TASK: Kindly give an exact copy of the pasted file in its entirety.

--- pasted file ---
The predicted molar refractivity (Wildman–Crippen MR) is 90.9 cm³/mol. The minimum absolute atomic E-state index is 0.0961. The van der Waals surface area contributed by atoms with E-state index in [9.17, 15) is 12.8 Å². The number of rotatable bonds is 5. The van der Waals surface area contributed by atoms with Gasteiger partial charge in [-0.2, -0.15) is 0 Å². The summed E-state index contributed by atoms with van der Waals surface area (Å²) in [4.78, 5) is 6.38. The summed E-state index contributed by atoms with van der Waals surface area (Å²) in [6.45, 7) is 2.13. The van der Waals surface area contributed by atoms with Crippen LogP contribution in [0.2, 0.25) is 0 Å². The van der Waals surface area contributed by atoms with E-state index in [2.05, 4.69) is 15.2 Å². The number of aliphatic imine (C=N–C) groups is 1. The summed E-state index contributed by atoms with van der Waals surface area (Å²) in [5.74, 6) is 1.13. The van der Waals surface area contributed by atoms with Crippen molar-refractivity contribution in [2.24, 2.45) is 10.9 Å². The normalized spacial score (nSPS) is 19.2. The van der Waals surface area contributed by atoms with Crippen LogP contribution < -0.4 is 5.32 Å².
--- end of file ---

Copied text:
The predicted molar refractivity (Wildman–Crippen MR) is 90.9 cm³/mol. The minimum absolute atomic E-state index is 0.0961. The van der Waals surface area contributed by atoms with E-state index in [9.17, 15) is 12.8 Å². The number of rotatable bonds is 5. The van der Waals surface area contributed by atoms with Gasteiger partial charge in [-0.2, -0.15) is 0 Å². The summed E-state index contributed by atoms with van der Waals surface area (Å²) in [4.78, 5) is 6.38. The summed E-state index contributed by atoms with van der Waals surface area (Å²) in [6.45, 7) is 2.13. The van der Waals surface area contributed by atoms with Crippen LogP contribution in [0.2, 0.25) is 0 Å². The van der Waals surface area contributed by atoms with E-state index in [2.05, 4.69) is 15.2 Å². The number of aliphatic imine (C=N–C) groups is 1. The summed E-state index contributed by atoms with van der Waals surface area (Å²) in [5.74, 6) is 1.13. The van der Waals surface area contributed by atoms with Crippen molar-refractivity contribution in [2.24, 2.45) is 10.9 Å². The normalized spacial score (nSPS) is 19.2. The van der Waals surface area contributed by atoms with Crippen LogP contribution < -0.4 is 5.32 Å².